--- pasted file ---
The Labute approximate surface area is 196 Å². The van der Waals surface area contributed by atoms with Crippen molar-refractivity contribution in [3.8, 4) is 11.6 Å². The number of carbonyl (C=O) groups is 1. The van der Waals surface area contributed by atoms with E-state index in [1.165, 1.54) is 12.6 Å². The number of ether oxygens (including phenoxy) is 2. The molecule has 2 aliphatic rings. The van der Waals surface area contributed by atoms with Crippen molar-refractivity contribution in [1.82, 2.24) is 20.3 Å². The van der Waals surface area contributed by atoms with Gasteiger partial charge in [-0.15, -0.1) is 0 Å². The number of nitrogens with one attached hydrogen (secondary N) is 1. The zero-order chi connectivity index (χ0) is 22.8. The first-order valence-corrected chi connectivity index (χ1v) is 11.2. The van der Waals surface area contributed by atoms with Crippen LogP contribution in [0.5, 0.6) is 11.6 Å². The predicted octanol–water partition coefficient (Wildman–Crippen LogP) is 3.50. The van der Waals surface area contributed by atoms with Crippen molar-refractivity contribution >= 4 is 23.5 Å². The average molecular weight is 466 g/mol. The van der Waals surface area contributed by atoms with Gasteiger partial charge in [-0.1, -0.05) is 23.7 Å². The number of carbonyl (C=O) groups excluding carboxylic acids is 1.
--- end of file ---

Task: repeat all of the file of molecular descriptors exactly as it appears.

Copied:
The Labute approximate surface area is 196 Å². The van der Waals surface area contributed by atoms with Crippen molar-refractivity contribution in [3.8, 4) is 11.6 Å². The number of carbonyl (C=O) groups is 1. The van der Waals surface area contributed by atoms with E-state index in [1.165, 1.54) is 12.6 Å². The number of ether oxygens (including phenoxy) is 2. The molecule has 2 aliphatic rings. The van der Waals surface area contributed by atoms with Crippen molar-refractivity contribution in [1.82, 2.24) is 20.3 Å². The van der Waals surface area contributed by atoms with Gasteiger partial charge in [-0.15, -0.1) is 0 Å². The number of nitrogens with one attached hydrogen (secondary N) is 1. The zero-order chi connectivity index (χ0) is 22.8. The first-order valence-corrected chi connectivity index (χ1v) is 11.2. The van der Waals surface area contributed by atoms with Crippen LogP contribution in [0.5, 0.6) is 11.6 Å². The predicted octanol–water partition coefficient (Wildman–Crippen LogP) is 3.50. The van der Waals surface area contributed by atoms with Crippen molar-refractivity contribution >= 4 is 23.5 Å². The average molecular weight is 466 g/mol. The van der Waals surface area contributed by atoms with Gasteiger partial charge in [-0.1, -0.05) is 23.7 Å². The number of carbonyl (C=O) groups excluding carboxylic acids is 1.